Aurora -- Mayor Ann Womer Benjamin said the city is researching its ability to regulate panhandling and is considering an ordinance. "We are exploring our options," she said Aug. 8.
The purpose of the legislation would be "to protect the safety of the citizens of Aurora while also protecting freedom of expression," she said. "Some surrounding cities have ordinances regarding where panhandlers can and cannot stand, for instance, so as not to impede traffic or impair vision at an intersection."
Womer Benjamin said the legislation probably will be introduced in September. She added she has gotten emails and inquiries about panhandling. She said she and the police department have both noticed it is becoming more common.
"Anytime you want to regulate an area like this, you are dealing with the First Amendment," Law Director Dean DePiero said. "When government acts in this manner, the reasons have to be justified and there has to be a significant government interest that is seeking to be protected."
DePiero said the city cannot ban panhandling because it is "a freedom of expression and speech. There have been a number of rulings that allow for regulation of time, manner and place." He gave some examples of how this regulation could be applied, such as restricting certain times of day or night, a certain distance from a street and by requiring permits.
DePiero said he does not recommend the city charging a fee for permits. He said it is common for police departments to check on people who obtain permits to make sure there are no outstanding arrest warrants, and he said sometimes warrants restrict permits being issued to people who have felony convictions.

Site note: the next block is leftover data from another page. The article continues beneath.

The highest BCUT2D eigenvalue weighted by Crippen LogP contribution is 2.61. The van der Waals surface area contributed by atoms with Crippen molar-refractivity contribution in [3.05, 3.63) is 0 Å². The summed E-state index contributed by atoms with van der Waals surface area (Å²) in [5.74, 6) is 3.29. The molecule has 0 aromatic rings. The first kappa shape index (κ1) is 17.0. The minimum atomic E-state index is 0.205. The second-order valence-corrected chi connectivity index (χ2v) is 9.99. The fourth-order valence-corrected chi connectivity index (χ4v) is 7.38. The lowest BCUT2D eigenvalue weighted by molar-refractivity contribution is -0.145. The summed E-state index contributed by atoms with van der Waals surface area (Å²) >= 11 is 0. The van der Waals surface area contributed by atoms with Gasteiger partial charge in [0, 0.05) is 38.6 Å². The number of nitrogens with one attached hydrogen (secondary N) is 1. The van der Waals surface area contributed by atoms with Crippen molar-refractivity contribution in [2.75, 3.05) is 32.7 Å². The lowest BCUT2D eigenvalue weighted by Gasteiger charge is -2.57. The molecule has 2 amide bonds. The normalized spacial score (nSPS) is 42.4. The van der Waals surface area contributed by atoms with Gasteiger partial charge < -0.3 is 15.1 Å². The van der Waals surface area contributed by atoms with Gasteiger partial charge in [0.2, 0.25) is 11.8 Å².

COUNCILMAN Jim Vaca, discussing the exact interpretation of a panhandler, said it could be someone selling goods off a truck or people going door-to-door for religious reasons.
DePiero said sometimes the situation involves commercial enterprise, but he said the complaints the city has received are not of that nature. Instead, they are about someone asking for money.
He said the interpretation will have to be examined when the ordinance is drafted, but the legislation draft will not have any commercial connection to it.
Councilman Harold Hatridge said he feels there's a broad latitude because currently nothing is in the books. He said he is concerned with people at intersections, and he is worried the traffic pattern will be disrupted if someone is soliciting close to an intersection. He suggested limiting the time people may panhandle.
DePiero said private property owners can tell trespassers to leave. He said some cities have not acted with regard to panhandling because they are concerned with the potential of a [legal] challenge. He said there are existing ordinances that can be used.
Council President George Horvat said he believes this is excessive. He asked if others were referring to just one individual. Hatridge said he has seen more than one panhandler since he has lived in Aurora, noting it is not a lone incident.
DePiero said this is a policy decision, and if the city wants to fill the holes in the ordinances and put restrictions on such activity, he will do his best to draft an ordinance.
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